“A welcome expansion of the fragile territory known as common ground.” —The New York Times
When Reza Aslan’s bestseller Zealot came out in 2013, there was criticism that he hadn’t addressed his Muslim faith while writing the origin story of Christianity. In fact, Ross Douthat of The New York Times wrote that “if Aslan had actually written in defense of the Islamic view of Jesus, that would have been something provocative and new.”
Mustafa Akyol’s The Islamic Jesus is that book.
The Islamic Jesus reveals startling new truths about Islam in the context of the first Muslims and the early origins of Christianity. Muslims and the first Christians—the Jewish followers of Jesus—saw Jesus as not divine but rather as a prophet and human Messiah and that salvation comes from faith and good works, not merely as faith, as Christians would later emphasize. What Akyol seeks to reveal are how these core beliefs of Jewish Christianity, which got lost in history as a heresy, emerged in a new religion born in 7th Arabia: Islam.
Akyol exposes this extraordinary historical connection between Judaism, Jewish Christianity and Islam—a major mystery unexplored by academia. From Jesus’ Jewish followers to the Nazarenes and Ebionites to the Qu’ran’s stories of Mary and Jesus, The Islamic Jesus will reveal links between religions that seem so contrary today. It will also call on Muslims to discover their own Jesus, at a time when they are troubled by their own Pharisees and Zealots.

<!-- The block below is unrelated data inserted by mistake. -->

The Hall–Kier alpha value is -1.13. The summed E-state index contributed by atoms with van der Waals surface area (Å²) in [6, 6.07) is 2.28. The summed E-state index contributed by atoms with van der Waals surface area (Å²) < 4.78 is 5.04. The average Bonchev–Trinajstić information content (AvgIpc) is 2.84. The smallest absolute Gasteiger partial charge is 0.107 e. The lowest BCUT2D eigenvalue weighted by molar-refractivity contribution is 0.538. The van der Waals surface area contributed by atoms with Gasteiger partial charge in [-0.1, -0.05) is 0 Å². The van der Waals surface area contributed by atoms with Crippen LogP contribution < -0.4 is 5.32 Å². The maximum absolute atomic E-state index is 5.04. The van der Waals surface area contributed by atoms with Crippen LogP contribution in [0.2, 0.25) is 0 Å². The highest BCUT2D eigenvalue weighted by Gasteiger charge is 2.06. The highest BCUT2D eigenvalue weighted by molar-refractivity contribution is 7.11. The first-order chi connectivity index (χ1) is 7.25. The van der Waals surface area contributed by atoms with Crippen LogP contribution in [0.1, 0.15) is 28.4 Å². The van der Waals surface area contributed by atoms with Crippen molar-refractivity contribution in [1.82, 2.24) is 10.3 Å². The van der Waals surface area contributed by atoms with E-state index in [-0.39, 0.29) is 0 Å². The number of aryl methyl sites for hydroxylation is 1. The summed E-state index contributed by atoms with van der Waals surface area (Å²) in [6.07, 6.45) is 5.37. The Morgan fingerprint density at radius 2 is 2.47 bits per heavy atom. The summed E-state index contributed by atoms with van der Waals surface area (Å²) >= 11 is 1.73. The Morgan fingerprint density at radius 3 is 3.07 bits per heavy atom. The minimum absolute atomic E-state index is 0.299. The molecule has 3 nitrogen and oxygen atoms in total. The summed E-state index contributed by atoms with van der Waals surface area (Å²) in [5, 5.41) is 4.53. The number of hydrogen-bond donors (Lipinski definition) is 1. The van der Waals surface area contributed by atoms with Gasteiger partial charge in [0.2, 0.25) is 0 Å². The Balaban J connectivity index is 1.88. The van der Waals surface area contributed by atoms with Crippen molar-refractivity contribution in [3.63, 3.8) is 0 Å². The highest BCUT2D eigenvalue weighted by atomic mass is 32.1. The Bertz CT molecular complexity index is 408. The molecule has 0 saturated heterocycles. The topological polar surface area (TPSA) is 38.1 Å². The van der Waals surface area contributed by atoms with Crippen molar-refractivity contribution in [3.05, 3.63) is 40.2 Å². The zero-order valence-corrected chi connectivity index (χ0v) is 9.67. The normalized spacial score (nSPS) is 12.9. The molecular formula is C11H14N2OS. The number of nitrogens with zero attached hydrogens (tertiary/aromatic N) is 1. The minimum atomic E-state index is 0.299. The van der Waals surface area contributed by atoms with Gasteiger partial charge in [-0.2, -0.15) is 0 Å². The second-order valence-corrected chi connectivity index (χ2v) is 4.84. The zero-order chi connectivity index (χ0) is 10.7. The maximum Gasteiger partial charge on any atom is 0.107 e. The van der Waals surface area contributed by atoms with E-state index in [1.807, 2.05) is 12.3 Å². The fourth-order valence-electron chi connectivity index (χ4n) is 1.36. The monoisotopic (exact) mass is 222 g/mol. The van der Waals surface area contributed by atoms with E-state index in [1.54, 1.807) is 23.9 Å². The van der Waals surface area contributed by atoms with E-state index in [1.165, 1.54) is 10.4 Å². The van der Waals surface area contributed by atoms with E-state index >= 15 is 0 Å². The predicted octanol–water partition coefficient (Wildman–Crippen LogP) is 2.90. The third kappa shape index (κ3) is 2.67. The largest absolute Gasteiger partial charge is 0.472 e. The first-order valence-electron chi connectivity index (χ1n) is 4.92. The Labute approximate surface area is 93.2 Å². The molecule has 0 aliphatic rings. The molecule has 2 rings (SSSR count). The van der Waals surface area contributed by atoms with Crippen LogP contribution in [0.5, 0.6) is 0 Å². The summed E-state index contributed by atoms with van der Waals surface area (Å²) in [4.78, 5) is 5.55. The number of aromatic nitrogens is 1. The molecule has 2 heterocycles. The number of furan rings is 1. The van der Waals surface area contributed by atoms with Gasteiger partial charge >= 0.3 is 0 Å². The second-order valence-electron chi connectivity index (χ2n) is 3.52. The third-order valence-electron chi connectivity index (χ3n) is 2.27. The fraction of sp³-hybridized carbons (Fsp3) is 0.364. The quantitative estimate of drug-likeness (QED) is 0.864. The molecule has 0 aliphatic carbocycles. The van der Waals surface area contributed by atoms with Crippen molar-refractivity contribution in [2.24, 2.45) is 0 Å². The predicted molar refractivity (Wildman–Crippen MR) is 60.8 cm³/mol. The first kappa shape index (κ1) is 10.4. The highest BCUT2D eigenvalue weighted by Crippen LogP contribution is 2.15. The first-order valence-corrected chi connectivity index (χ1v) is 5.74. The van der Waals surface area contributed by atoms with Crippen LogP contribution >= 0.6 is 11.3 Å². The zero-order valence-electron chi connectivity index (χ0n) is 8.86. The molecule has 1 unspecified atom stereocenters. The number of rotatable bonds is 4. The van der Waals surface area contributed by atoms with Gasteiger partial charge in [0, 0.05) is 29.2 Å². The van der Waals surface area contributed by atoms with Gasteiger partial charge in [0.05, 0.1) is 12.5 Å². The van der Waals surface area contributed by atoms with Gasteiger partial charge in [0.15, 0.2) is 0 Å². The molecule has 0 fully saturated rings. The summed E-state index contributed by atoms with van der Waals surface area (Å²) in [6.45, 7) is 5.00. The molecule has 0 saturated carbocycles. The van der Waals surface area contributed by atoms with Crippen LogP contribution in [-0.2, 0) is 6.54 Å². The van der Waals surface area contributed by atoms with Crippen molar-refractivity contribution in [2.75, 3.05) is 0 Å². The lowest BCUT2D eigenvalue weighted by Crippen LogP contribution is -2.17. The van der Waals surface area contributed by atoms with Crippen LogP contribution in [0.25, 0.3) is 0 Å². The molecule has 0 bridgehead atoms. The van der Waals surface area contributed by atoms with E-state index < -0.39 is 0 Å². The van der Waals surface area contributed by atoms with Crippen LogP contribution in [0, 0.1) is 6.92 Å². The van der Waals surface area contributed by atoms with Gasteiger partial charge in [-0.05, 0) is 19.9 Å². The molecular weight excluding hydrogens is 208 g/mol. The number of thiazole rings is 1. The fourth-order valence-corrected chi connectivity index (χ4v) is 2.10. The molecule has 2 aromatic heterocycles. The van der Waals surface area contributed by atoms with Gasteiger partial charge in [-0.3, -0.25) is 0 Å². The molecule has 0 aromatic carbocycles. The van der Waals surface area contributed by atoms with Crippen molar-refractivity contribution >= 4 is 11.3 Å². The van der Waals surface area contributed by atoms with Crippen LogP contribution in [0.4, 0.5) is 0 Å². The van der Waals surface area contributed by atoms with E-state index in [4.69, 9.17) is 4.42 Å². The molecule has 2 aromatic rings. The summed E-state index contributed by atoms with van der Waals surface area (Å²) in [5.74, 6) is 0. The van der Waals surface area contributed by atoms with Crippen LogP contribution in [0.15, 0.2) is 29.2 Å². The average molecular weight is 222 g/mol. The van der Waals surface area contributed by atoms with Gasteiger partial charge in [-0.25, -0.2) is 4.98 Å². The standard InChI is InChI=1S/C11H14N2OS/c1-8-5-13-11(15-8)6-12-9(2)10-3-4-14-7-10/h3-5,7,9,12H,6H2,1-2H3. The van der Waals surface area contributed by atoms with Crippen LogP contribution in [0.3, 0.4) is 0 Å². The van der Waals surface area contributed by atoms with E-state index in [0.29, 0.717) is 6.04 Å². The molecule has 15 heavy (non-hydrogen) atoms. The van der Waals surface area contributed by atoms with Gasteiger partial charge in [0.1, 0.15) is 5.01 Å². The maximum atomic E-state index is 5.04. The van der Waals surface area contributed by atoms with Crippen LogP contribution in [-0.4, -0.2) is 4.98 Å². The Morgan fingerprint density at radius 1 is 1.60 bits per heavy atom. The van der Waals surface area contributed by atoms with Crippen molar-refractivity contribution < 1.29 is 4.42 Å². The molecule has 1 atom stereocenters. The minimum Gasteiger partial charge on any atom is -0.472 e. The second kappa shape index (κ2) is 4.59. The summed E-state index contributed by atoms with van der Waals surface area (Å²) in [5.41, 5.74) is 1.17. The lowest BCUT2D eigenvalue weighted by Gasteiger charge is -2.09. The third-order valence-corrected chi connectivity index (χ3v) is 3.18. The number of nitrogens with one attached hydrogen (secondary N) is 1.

In a conversational style and with studious acumen, Akyol (Islam Without Extremes) shows scintillating connections between "Jewish followers of Jesus and Arab followers of Muhammad" and how Jewish Christianity possibly shaped the Qur'an's view of Isa the Arabic name of Jesus. Tracing sacred texts from multiple traditions and centuries of commentary and contemplation concerning Jesus in Christian, Jewish-Christian, and Muslim sources, Akyol introduces the Islamic Jesus to the world. These beliefs and narratives about Jesus are handled respectfully, with careful attention to the nuances of his many sources. In his conclusion, Akyol admits that Christians, Jews, and Muslims have serious differences theological and cultural. And yet, he advises, Muslims have something to learn from Jesus, and Christians and Jews can also gain from revisiting Jesus from a Muslim point of view. This is a solid read for those interested in the history of theology and religions, Christian-Muslim dialogue, understanding more about Islam, or appreciating the multivalent milieu of the Middle Eastern world where Christianity, Judaism, and Islam emerged.